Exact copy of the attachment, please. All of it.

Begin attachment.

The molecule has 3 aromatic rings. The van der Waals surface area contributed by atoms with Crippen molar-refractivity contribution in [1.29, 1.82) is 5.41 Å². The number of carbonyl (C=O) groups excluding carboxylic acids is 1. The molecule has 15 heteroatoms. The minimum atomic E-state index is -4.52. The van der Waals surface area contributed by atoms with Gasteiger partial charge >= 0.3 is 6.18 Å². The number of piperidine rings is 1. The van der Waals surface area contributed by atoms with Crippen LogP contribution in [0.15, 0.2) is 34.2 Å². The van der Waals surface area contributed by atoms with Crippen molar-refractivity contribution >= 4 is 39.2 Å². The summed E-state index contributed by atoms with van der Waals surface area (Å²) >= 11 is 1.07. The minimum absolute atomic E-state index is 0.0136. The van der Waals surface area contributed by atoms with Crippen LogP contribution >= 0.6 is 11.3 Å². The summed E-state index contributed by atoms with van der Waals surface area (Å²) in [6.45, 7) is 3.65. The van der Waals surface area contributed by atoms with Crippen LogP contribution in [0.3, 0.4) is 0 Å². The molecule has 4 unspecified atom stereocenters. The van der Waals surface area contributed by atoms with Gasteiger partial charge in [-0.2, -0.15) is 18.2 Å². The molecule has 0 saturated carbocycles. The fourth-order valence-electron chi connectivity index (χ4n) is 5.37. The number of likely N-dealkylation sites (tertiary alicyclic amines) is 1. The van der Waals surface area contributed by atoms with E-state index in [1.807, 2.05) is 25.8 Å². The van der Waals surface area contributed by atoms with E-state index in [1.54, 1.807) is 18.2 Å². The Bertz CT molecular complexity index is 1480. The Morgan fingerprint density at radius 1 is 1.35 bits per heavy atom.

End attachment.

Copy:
The molecule has 3 aromatic rings. The van der Waals surface area contributed by atoms with Crippen molar-refractivity contribution in [1.29, 1.82) is 5.41 Å². The number of carbonyl (C=O) groups excluding carboxylic acids is 1. The molecule has 15 heteroatoms. The minimum atomic E-state index is -4.52. The van der Waals surface area contributed by atoms with Gasteiger partial charge >= 0.3 is 6.18 Å². The number of piperidine rings is 1. The van der Waals surface area contributed by atoms with Crippen LogP contribution in [0.15, 0.2) is 34.2 Å². The van der Waals surface area contributed by atoms with Crippen molar-refractivity contribution >= 4 is 39.2 Å². The summed E-state index contributed by atoms with van der Waals surface area (Å²) >= 11 is 1.07. The minimum absolute atomic E-state index is 0.0136. The van der Waals surface area contributed by atoms with Crippen LogP contribution >= 0.6 is 11.3 Å². The summed E-state index contributed by atoms with van der Waals surface area (Å²) in [6.45, 7) is 3.65. The van der Waals surface area contributed by atoms with Crippen LogP contribution in [0.3, 0.4) is 0 Å². The molecule has 4 unspecified atom stereocenters. The van der Waals surface area contributed by atoms with Gasteiger partial charge in [-0.2, -0.15) is 18.2 Å². The molecule has 0 saturated carbocycles. The fourth-order valence-electron chi connectivity index (χ4n) is 5.37. The number of likely N-dealkylation sites (tertiary alicyclic amines) is 1. The van der Waals surface area contributed by atoms with E-state index in [1.807, 2.05) is 25.8 Å². The van der Waals surface area contributed by atoms with E-state index in [1.54, 1.807) is 18.2 Å². The Bertz CT molecular complexity index is 1480. The Morgan fingerprint density at radius 1 is 1.35 bits per heavy atom.